“This is an issue about you, me. Even the militants. We needed a doll, didn’t we? We needed this story that will fill the belly and we needed Malala to say these things. Everyone else is scared to say things.”
In spring of 2009, after militias loyal to a local warlord seized power from town councils, Pakistani reporter Irfan Ashraf, then working with the New York Times’ digital unit, co-produced and assisted on two short documentaries depicting the closure of girls' schools in the northern region of Swat. Last month, a star of that documentary, Pakistani high school student Malala Yousafzai, was shot after followers of the same warlord, Maulana Fazlullah, attempted to assassinate her.
Yousafzai, who was 12 years old when she starred in the documentary, became a high-profile advocate for girls' education. She has received numerous awards, and the suggestion, by actress Angelina Jolie, that she be nominated for the Nobel Peace Prize. After the shooting, the BBC revealed that Yousafzai had written a blog for its Farsi service under a false name.
Shortly after the shooting, Ashraf published an essay, "Predatory Politics and Malala," in the Pakistani newspaper Dawn, questioning whether he and other reporters working in the region bore any responsibility for the attack on Yousafzai.
“For the past three years I had had a premonition that this young, promising girl was unnecessarily being exposed to dreadful consequences,” Ashraf wrote. “My predawn arrival at Malala’s house was a source of worry for her father Ziauddin … Our presence put Ziauddin and his family at risk.”
In a recent hour-long interview with Pacific Standard, Ashraf told the story of how girls' education came under literal fire in Pakistan, of Yousafzai’s symbolic role in the broader story of militancy in Pakistan’s border areas, and how it culminated in the attempt on her life.
Ashraf and I have never met in person but we have been acquainted since 2009. We were introduced by Adam B. Ellick, the co-creator of Class Dismissed and a second documentary starring Malala Yousafzai. Since the shooting, Ellick has appeared frequently in reports on the case. Though I was not involved in the documentary—I have never been to Pakistan—I know both Ashraf and Ellick well, so it is worth stating that this interview involved work done by people who are not strangers to me, or at any sort of clinical distance. Today, Ashraf, 38, lives in Carbondale, Illinois, where he is pursuing a PhD in mass communications at the University of Southern Illinois.
This interview has been condensed and in a few cases, edited for minor grammatical corrections and some continuity. English is not Ashraf’s first language, though he speaks it fluently.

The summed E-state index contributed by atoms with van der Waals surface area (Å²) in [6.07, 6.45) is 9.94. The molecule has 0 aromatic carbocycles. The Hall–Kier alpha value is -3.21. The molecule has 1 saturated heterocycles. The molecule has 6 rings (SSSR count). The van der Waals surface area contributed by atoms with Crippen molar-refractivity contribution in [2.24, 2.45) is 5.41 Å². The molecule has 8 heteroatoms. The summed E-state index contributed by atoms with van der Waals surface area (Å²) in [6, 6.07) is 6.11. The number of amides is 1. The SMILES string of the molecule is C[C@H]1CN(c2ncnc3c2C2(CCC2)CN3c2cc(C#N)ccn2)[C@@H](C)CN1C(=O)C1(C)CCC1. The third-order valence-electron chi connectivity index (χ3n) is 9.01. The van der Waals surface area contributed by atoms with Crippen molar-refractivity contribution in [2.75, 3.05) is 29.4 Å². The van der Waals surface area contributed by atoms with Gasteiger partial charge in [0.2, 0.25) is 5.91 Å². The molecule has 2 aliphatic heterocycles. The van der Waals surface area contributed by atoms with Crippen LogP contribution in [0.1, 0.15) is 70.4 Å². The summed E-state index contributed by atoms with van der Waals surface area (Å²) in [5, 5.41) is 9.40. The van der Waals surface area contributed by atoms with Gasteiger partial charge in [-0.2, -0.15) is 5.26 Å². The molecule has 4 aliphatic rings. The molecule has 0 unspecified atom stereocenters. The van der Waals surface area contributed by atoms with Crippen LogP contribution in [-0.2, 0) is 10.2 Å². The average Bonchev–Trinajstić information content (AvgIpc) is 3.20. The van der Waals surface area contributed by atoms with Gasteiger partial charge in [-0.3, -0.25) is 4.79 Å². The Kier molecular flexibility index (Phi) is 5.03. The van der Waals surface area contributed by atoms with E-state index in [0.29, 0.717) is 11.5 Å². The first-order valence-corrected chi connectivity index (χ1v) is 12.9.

How did you first come across Malala’s story?
In the initial phase of Swat I was heavily in touch with [her father, Ziauddin]. I would frequently go to his school and to his house, meeting with Malala and Ziauddin. He is a good friend.
Why were you in Swat? To work for a newspaper, or to make a documentary?
I was a reporter there. I lived for three years in Swat. That was from 2007 till 2009’s end, and I was reporting for Dawn News. Dawn News was a newly launched English language television channel.
In 2007 I went to Swat to report one of the incidents there. That was some calamity [disaster], a natural calamity. In that incident I realized that there is one guy, Maulana Fazlullah, a cleric, and he is [gaining influence with] people. It was very much interesting to me, though I hate all these Maulanas and these clerics and all these religious people. Whatever was happening in Swat was not … it was not something ordinary. It was extraordinary.
So you met Malala’s father at that time.
Ziauddin came onto the scene just eight, nine months later, when I was in the process of doing the work that I’d started on Swat Taliban. So Ziauddin came into the scene as part of the Swat story. He was already running a school there.
Why I came in touch with him? Because of his vocal approach. Since in Swat nobody was openly talking to us. You understand, a journalist will be after people who will be very vocal, who will be very liberal, who will be very progressive, because these people “feed” us in that way.
Then we start developing some relationship ... I needed Ziauddin because of his thoughts, because of his insight into affairs … So he was a source. Then he became a friend. He was Pashtun, I was Pashtun. A source became a friend.
My close interaction started in 2009 when I started making this documentary, and then I was in touch with him. Because I feared for him most of the time. That … my documentary may cause him … harm.